Registration classes could be scrapped by a local authority, as it explores ways of relieving huge pressure on its finances.
Falkirk Council has proposed doing away with the traditional registration class as a relatively pain-free way of saving money – but teachers have warned that it would mean the loss of a crucial part of schools’ pastoral care.
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At a meeting of the council’s education executive today, members explored a number of proposals for saving money in schools, including the scrapping of registration periods to save £693,000 over a year and remove the need for 16.7 full-time equivalent staff to cover them.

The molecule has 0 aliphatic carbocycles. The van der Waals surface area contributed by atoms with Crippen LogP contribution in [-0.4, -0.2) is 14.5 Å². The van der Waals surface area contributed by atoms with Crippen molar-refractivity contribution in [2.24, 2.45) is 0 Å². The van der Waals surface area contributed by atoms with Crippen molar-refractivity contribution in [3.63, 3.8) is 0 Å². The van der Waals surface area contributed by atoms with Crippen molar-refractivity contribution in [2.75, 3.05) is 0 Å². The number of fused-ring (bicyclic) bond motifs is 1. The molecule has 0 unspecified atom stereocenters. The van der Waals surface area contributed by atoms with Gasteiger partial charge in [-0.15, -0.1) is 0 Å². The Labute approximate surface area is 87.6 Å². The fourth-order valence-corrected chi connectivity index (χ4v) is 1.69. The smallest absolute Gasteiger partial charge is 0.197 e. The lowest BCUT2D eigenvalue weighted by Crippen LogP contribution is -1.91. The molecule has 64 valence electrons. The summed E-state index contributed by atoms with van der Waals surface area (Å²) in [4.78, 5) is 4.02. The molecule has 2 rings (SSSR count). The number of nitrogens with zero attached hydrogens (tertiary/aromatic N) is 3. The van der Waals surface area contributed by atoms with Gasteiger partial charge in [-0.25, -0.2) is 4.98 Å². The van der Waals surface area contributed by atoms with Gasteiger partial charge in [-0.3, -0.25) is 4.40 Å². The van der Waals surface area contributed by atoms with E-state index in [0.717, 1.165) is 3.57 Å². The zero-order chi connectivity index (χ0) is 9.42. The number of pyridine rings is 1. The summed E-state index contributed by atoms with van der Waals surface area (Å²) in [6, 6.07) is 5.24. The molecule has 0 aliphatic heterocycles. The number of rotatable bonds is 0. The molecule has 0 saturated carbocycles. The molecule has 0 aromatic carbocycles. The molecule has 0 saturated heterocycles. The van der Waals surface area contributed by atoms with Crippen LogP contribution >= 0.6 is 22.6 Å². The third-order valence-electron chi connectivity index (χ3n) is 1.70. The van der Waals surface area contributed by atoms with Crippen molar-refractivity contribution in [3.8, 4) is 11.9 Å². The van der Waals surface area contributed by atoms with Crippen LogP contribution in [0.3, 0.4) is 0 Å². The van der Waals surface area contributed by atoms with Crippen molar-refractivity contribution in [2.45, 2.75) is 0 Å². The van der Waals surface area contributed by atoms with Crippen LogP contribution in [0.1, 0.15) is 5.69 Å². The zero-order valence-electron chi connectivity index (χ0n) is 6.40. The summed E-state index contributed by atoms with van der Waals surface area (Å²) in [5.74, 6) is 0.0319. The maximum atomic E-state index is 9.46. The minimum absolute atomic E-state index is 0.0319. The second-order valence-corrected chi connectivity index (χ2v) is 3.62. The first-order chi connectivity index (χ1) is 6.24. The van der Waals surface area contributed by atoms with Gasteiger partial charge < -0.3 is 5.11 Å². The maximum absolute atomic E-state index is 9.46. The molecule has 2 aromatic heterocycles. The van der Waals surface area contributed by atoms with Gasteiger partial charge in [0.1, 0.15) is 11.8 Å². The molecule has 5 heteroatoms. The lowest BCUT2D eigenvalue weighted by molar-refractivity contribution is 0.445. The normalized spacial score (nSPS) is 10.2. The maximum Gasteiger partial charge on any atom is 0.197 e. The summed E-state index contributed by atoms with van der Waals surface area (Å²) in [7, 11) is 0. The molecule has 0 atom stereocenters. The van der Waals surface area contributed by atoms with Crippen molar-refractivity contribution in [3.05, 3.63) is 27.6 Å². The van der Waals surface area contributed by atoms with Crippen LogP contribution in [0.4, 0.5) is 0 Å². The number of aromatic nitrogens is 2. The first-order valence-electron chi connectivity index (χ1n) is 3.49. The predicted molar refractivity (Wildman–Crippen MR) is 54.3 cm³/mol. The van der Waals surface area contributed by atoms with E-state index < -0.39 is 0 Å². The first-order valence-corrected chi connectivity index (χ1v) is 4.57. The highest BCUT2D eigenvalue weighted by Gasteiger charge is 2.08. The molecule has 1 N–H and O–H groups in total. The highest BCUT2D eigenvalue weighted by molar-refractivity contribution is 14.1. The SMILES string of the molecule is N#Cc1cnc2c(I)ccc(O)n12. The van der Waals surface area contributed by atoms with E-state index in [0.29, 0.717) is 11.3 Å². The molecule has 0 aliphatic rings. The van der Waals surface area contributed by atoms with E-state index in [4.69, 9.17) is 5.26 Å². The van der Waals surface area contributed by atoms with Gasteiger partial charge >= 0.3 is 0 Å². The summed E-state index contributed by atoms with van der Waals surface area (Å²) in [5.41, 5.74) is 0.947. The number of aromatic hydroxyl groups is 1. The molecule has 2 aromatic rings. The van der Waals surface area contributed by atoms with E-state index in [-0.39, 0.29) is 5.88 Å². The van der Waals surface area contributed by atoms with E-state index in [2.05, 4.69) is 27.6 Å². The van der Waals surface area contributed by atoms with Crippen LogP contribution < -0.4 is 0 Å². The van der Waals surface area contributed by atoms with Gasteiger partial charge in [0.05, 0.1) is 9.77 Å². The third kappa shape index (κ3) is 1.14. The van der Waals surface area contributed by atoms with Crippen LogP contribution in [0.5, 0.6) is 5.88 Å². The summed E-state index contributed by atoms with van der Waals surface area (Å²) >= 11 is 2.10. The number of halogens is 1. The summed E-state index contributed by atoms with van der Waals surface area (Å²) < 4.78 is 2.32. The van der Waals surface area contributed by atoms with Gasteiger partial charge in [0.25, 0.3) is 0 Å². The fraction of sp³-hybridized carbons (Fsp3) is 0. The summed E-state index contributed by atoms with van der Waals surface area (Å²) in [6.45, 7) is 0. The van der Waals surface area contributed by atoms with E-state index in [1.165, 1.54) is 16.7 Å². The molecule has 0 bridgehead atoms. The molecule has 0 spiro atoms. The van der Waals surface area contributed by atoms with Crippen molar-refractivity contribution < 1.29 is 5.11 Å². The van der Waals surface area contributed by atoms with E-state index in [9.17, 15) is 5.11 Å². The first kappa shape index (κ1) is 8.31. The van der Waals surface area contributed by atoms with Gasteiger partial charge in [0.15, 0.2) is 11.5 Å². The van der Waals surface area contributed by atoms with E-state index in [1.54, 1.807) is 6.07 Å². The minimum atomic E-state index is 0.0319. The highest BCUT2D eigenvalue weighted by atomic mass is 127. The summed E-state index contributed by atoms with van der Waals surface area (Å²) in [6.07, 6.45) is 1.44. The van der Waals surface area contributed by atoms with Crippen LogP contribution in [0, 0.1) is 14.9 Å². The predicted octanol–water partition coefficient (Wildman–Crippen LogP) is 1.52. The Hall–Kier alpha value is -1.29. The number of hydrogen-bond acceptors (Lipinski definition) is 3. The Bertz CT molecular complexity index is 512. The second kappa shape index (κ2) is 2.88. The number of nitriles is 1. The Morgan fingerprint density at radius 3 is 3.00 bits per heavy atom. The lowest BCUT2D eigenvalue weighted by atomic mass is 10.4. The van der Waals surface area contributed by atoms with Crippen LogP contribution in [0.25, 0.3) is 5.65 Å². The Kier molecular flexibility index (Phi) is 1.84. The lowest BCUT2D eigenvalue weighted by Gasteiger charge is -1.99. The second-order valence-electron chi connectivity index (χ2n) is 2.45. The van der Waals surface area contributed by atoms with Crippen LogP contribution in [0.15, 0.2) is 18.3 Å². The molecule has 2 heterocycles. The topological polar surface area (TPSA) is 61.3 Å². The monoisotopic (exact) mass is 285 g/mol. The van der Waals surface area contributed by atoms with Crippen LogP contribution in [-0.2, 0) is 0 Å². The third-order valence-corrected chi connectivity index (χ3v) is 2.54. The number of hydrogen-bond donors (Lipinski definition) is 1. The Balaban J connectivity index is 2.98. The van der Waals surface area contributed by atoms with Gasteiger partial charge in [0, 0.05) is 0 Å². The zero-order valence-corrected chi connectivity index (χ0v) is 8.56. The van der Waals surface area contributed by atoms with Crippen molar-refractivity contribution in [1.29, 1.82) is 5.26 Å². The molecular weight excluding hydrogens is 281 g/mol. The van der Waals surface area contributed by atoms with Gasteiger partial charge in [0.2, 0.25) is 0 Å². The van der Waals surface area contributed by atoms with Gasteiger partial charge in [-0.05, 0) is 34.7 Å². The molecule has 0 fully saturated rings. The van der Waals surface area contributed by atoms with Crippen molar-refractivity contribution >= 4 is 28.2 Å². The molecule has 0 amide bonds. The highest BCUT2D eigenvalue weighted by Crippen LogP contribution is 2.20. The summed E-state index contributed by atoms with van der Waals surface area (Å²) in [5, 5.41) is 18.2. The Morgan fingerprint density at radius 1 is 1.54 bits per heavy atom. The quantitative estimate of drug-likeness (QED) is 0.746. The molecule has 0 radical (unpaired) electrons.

However, a teacher representing the secondary at the meeting today warned: “If we remove registration, what we will be doing is removing the first line of guidance.”
Fiona Craig said that having registration classes guaranteed a point of contact for every secondary pupil at the start of every school day, during which registration teachers could deal with absence notes and check on attendance.
“Pastoral staff will often meet with pupils at that particular point,” she said.
Ms Craig said there would also be concerns about the impact on learning and teaching over the rest of the school day if issues were not addressed during morning registration.
The council had suggested that the school online service Seemis could take up the administrative burden vacated by registration classes, but Ms Craig said that Seemis “tends to go down” at times